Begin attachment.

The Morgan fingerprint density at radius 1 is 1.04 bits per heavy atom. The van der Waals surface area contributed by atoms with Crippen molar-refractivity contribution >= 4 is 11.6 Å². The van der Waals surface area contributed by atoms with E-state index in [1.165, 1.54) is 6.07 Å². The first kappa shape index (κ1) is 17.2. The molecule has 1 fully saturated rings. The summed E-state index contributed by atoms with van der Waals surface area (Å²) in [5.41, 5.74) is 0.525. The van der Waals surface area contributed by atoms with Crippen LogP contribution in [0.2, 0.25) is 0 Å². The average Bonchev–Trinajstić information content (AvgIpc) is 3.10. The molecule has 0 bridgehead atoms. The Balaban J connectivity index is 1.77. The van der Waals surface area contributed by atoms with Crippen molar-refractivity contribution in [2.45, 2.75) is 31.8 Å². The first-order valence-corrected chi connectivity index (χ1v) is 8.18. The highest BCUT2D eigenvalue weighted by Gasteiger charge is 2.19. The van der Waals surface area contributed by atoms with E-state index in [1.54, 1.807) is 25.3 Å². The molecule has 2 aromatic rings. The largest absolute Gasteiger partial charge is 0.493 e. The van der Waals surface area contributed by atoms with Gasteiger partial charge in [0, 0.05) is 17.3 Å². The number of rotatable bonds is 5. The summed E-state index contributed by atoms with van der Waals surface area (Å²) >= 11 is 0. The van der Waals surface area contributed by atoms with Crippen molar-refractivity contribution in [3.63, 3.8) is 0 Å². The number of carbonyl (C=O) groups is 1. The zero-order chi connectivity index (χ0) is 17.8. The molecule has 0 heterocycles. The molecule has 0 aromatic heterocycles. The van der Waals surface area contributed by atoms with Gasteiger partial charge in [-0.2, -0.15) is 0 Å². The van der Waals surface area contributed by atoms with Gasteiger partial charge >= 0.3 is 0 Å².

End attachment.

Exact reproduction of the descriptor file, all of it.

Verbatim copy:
The Morgan fingerprint density at radius 1 is 1.04 bits per heavy atom. The van der Waals surface area contributed by atoms with Crippen molar-refractivity contribution >= 4 is 11.6 Å². The van der Waals surface area contributed by atoms with E-state index in [1.165, 1.54) is 6.07 Å². The first kappa shape index (κ1) is 17.2. The molecule has 1 fully saturated rings. The summed E-state index contributed by atoms with van der Waals surface area (Å²) in [5.41, 5.74) is 0.525. The van der Waals surface area contributed by atoms with Crippen LogP contribution in [0.2, 0.25) is 0 Å². The average Bonchev–Trinajstić information content (AvgIpc) is 3.10. The molecule has 0 bridgehead atoms. The Balaban J connectivity index is 1.77. The van der Waals surface area contributed by atoms with Crippen molar-refractivity contribution in [2.45, 2.75) is 31.8 Å². The first-order valence-corrected chi connectivity index (χ1v) is 8.18. The highest BCUT2D eigenvalue weighted by Gasteiger charge is 2.19. The van der Waals surface area contributed by atoms with E-state index in [1.54, 1.807) is 25.3 Å². The molecule has 2 aromatic rings. The largest absolute Gasteiger partial charge is 0.493 e. The van der Waals surface area contributed by atoms with Gasteiger partial charge in [0, 0.05) is 17.3 Å². The number of rotatable bonds is 5. The summed E-state index contributed by atoms with van der Waals surface area (Å²) >= 11 is 0. The van der Waals surface area contributed by atoms with Crippen molar-refractivity contribution in [3.63, 3.8) is 0 Å². The number of carbonyl (C=O) groups is 1. The zero-order chi connectivity index (χ0) is 17.8. The molecule has 0 heterocycles. The molecule has 0 aromatic heterocycles. The van der Waals surface area contributed by atoms with Gasteiger partial charge in [-0.2, -0.15) is 0 Å². The van der Waals surface area contributed by atoms with Gasteiger partial charge >= 0.3 is 0 Å².